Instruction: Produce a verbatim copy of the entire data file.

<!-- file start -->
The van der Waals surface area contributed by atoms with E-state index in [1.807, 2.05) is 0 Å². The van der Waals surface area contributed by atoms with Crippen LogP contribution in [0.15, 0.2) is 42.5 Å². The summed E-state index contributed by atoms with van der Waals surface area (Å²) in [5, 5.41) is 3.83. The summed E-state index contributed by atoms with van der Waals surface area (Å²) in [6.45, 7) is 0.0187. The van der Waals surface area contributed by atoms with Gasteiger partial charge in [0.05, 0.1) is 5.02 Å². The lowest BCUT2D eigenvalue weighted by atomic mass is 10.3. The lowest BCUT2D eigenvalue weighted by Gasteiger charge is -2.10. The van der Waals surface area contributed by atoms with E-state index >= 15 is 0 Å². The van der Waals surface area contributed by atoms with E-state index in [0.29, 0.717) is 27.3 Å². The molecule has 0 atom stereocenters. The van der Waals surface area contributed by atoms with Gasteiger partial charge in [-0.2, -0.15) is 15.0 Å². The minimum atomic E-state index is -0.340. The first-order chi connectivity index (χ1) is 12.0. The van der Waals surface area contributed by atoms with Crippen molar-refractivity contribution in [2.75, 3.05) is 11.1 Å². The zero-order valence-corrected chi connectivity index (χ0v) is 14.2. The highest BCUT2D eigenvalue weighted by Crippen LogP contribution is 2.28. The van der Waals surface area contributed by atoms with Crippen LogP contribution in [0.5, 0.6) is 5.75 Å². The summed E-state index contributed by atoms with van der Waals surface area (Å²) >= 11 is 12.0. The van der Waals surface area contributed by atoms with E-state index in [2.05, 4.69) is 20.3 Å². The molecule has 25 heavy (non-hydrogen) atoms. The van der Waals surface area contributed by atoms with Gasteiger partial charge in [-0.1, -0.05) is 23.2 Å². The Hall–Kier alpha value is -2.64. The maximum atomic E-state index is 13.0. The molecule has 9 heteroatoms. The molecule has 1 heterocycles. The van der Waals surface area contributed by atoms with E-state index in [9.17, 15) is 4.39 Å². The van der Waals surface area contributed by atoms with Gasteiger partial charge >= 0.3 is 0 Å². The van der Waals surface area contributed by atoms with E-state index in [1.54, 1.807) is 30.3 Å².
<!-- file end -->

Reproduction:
The van der Waals surface area contributed by atoms with E-state index in [1.807, 2.05) is 0 Å². The van der Waals surface area contributed by atoms with Crippen LogP contribution in [0.15, 0.2) is 42.5 Å². The summed E-state index contributed by atoms with van der Waals surface area (Å²) in [5, 5.41) is 3.83. The summed E-state index contributed by atoms with van der Waals surface area (Å²) in [6.45, 7) is 0.0187. The van der Waals surface area contributed by atoms with Gasteiger partial charge in [0.05, 0.1) is 5.02 Å². The lowest BCUT2D eigenvalue weighted by atomic mass is 10.3. The lowest BCUT2D eigenvalue weighted by Gasteiger charge is -2.10. The van der Waals surface area contributed by atoms with E-state index >= 15 is 0 Å². The van der Waals surface area contributed by atoms with E-state index in [0.29, 0.717) is 27.3 Å². The molecule has 0 atom stereocenters. The van der Waals surface area contributed by atoms with Gasteiger partial charge in [-0.2, -0.15) is 15.0 Å². The minimum atomic E-state index is -0.340. The first-order chi connectivity index (χ1) is 12.0. The van der Waals surface area contributed by atoms with Crippen molar-refractivity contribution in [2.75, 3.05) is 11.1 Å². The zero-order valence-corrected chi connectivity index (χ0v) is 14.2. The highest BCUT2D eigenvalue weighted by Crippen LogP contribution is 2.28. The van der Waals surface area contributed by atoms with Crippen LogP contribution in [0.5, 0.6) is 5.75 Å². The summed E-state index contributed by atoms with van der Waals surface area (Å²) >= 11 is 12.0. The van der Waals surface area contributed by atoms with E-state index in [2.05, 4.69) is 20.3 Å². The molecule has 25 heavy (non-hydrogen) atoms. The van der Waals surface area contributed by atoms with Gasteiger partial charge in [-0.1, -0.05) is 23.2 Å². The Hall–Kier alpha value is -2.64. The maximum atomic E-state index is 13.0. The molecule has 9 heteroatoms. The molecule has 1 heterocycles. The van der Waals surface area contributed by atoms with E-state index in [9.17, 15) is 4.39 Å². The van der Waals surface area contributed by atoms with Gasteiger partial charge >= 0.3 is 0 Å². The van der Waals surface area contributed by atoms with E-state index in [1.54, 1.807) is 30.3 Å².